For a young guy of 23 this was a great place to be, working on new projects and surrounded by such clever and talented people. As is the case with a lot of these advanced studies of the time, the project
    got cancelled and was to be replaced by an American missile instead, but this nether happened either.
    From the ashes of USGW grew another missile study which did become a success and went into service some years later as Sea Eagle. Although by this time I had left the company to work for Marconi Elliott Bros, my father Anthony Caesari (aka Chez) who I can thank for coaxing me into the industry was the Chief Designer of Sea Eagle. Prior to his time working on missiles, in the early 60s he played a significant part in the Blue Streak space programme also based at Stevenage working alongside some of the inspirational leaders of the day…Charlie Martin worthy of mention here.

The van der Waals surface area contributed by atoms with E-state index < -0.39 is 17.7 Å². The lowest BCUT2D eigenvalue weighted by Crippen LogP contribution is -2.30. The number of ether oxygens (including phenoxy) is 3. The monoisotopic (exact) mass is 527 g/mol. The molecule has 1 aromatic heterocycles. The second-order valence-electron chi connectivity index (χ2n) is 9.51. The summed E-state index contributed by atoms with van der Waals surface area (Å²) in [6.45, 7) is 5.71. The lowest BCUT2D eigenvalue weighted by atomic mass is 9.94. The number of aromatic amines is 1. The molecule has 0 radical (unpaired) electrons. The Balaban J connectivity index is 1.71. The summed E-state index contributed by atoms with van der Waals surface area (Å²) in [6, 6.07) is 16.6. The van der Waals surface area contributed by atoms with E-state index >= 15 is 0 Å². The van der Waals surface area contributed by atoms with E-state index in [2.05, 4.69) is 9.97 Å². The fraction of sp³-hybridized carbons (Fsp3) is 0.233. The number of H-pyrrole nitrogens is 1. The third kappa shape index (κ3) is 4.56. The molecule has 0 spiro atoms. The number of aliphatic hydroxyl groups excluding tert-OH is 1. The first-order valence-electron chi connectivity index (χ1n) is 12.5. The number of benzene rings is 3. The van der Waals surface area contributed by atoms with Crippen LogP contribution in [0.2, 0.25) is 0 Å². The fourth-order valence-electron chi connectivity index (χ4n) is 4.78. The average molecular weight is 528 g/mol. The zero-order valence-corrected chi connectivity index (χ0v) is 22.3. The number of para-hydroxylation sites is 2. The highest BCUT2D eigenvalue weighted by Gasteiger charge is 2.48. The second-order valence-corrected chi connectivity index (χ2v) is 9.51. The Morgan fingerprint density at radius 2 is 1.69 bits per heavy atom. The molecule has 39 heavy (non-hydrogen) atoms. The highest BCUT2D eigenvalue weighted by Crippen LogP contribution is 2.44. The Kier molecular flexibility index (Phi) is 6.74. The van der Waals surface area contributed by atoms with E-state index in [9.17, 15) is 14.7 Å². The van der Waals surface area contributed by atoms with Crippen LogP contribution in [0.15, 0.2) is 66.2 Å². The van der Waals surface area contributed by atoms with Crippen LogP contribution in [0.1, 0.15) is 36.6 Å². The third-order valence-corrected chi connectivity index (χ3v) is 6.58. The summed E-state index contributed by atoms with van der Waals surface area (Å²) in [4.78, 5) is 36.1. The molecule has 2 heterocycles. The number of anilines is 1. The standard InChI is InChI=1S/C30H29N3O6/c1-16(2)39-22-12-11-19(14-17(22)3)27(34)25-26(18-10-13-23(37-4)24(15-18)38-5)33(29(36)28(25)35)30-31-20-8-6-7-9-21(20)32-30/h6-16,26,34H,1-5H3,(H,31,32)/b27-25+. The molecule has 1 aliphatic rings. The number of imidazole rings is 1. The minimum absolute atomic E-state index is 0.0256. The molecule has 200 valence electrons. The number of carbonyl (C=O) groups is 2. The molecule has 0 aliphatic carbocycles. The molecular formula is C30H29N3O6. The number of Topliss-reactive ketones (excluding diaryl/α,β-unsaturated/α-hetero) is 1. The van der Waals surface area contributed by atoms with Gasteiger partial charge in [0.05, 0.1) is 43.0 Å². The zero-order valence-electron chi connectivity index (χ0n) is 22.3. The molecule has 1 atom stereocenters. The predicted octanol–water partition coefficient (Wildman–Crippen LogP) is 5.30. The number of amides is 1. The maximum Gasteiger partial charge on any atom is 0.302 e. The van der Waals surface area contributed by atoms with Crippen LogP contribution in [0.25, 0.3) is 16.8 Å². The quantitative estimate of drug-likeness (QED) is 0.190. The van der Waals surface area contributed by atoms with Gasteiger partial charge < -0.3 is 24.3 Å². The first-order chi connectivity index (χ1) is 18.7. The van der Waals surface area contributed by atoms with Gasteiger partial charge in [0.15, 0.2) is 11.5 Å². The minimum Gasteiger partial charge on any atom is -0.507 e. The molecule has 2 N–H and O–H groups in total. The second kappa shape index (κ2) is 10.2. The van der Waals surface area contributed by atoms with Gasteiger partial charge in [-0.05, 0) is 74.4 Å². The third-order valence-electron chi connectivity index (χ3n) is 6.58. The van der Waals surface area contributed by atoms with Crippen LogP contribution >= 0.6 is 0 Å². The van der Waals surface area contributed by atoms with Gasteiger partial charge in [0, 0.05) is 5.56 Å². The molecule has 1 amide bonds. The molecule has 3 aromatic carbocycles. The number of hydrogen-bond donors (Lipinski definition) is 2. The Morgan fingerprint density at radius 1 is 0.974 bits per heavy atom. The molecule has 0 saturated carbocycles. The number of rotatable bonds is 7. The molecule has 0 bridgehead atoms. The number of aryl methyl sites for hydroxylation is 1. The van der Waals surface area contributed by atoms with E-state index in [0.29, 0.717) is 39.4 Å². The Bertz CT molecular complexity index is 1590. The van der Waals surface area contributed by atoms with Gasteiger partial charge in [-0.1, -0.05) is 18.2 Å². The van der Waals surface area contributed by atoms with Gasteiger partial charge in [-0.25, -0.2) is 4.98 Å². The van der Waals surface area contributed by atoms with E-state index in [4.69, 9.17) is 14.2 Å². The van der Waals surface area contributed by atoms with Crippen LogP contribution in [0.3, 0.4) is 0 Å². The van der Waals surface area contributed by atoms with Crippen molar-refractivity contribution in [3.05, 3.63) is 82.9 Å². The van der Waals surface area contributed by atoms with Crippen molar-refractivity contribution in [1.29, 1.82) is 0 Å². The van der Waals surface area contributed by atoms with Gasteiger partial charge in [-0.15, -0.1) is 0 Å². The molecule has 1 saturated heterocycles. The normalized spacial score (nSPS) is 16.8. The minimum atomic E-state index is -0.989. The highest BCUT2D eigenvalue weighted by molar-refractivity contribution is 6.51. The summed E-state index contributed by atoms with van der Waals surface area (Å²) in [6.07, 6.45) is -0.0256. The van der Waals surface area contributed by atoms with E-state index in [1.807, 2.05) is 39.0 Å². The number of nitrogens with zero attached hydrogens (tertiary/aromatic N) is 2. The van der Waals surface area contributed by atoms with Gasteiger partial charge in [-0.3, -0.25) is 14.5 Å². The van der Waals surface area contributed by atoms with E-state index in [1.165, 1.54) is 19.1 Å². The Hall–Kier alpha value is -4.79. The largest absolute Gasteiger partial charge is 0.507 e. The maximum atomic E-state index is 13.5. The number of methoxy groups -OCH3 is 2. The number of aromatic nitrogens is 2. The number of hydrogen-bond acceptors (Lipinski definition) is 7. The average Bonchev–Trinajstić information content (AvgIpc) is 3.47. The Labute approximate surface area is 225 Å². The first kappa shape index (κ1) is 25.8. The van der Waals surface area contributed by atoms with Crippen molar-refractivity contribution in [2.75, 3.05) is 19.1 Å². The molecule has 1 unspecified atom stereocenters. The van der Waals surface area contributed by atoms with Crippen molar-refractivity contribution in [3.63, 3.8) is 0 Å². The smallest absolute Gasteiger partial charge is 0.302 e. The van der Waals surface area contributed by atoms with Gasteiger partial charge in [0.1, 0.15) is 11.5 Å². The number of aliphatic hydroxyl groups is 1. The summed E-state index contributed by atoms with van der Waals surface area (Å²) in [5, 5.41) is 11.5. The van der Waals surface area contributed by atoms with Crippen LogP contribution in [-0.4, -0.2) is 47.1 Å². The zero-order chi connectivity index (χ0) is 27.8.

For all of us that can remember these times, I am sure we can all agree the Industry provided us with a firm grounding for shaping our careers. I am happy to say I still enjoy the challenge of the workplace and the learning it offers after nearly 50 years in the Industry.

    By Tony Caesari (09/02/2018)
  • I served a 5 year apprenticeship there mostly in the Instrument Wing toolroom until I left in 1965 and emigrated to the USA. I have many memories including my pre apprenticeship working in different departments including the Pilot Factory and the Library in O building. I also worked in the Lapping Dept, Grinding Room, Cutter grinding and learned a lot of very high level precision skills that served me well until I retired. The RoundAbouts near the factory were part of my personal race track on the way to and from work on my motorcycle…good times that I look back on with fondness…at least until I got my first speeding ticket.